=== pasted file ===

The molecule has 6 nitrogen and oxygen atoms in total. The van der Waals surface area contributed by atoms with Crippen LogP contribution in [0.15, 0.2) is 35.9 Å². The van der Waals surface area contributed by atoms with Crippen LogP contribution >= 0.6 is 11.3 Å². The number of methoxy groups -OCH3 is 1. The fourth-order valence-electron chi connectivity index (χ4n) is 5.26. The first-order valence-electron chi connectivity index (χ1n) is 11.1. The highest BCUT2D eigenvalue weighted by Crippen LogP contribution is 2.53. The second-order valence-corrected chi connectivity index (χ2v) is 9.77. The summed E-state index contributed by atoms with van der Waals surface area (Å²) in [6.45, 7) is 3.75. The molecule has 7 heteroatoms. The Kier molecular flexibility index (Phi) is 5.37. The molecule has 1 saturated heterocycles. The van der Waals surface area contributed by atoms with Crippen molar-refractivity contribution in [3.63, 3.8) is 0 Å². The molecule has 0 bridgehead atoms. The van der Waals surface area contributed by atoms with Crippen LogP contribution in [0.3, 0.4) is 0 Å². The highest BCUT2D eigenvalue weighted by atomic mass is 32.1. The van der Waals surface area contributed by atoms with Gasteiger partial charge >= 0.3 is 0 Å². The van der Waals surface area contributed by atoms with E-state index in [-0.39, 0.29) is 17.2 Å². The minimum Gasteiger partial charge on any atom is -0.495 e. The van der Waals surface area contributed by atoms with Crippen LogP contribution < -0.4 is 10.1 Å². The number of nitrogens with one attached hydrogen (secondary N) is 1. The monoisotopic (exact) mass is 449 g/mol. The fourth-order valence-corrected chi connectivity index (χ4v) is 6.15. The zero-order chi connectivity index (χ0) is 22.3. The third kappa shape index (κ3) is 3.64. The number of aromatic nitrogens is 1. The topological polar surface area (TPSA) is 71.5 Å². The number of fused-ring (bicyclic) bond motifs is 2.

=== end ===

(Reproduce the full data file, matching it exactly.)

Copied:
The molecule has 6 nitrogen and oxygen atoms in total. The van der Waals surface area contributed by atoms with Crippen LogP contribution in [0.15, 0.2) is 35.9 Å². The van der Waals surface area contributed by atoms with Crippen LogP contribution >= 0.6 is 11.3 Å². The number of methoxy groups -OCH3 is 1. The fourth-order valence-electron chi connectivity index (χ4n) is 5.26. The first-order valence-electron chi connectivity index (χ1n) is 11.1. The highest BCUT2D eigenvalue weighted by Crippen LogP contribution is 2.53. The second-order valence-corrected chi connectivity index (χ2v) is 9.77. The summed E-state index contributed by atoms with van der Waals surface area (Å²) in [6.45, 7) is 3.75. The molecule has 7 heteroatoms. The Kier molecular flexibility index (Phi) is 5.37. The molecule has 1 saturated heterocycles. The van der Waals surface area contributed by atoms with Crippen molar-refractivity contribution in [3.63, 3.8) is 0 Å². The molecule has 0 bridgehead atoms. The van der Waals surface area contributed by atoms with Crippen LogP contribution in [0.3, 0.4) is 0 Å². The highest BCUT2D eigenvalue weighted by atomic mass is 32.1. The van der Waals surface area contributed by atoms with Gasteiger partial charge >= 0.3 is 0 Å². The van der Waals surface area contributed by atoms with E-state index in [-0.39, 0.29) is 17.2 Å². The minimum Gasteiger partial charge on any atom is -0.495 e. The van der Waals surface area contributed by atoms with Crippen LogP contribution < -0.4 is 10.1 Å². The number of nitrogens with one attached hydrogen (secondary N) is 1. The monoisotopic (exact) mass is 449 g/mol. The fourth-order valence-corrected chi connectivity index (χ4v) is 6.15. The zero-order chi connectivity index (χ0) is 22.3. The third kappa shape index (κ3) is 3.64. The number of aromatic nitrogens is 1. The topological polar surface area (TPSA) is 71.5 Å². The number of fused-ring (bicyclic) bond motifs is 2.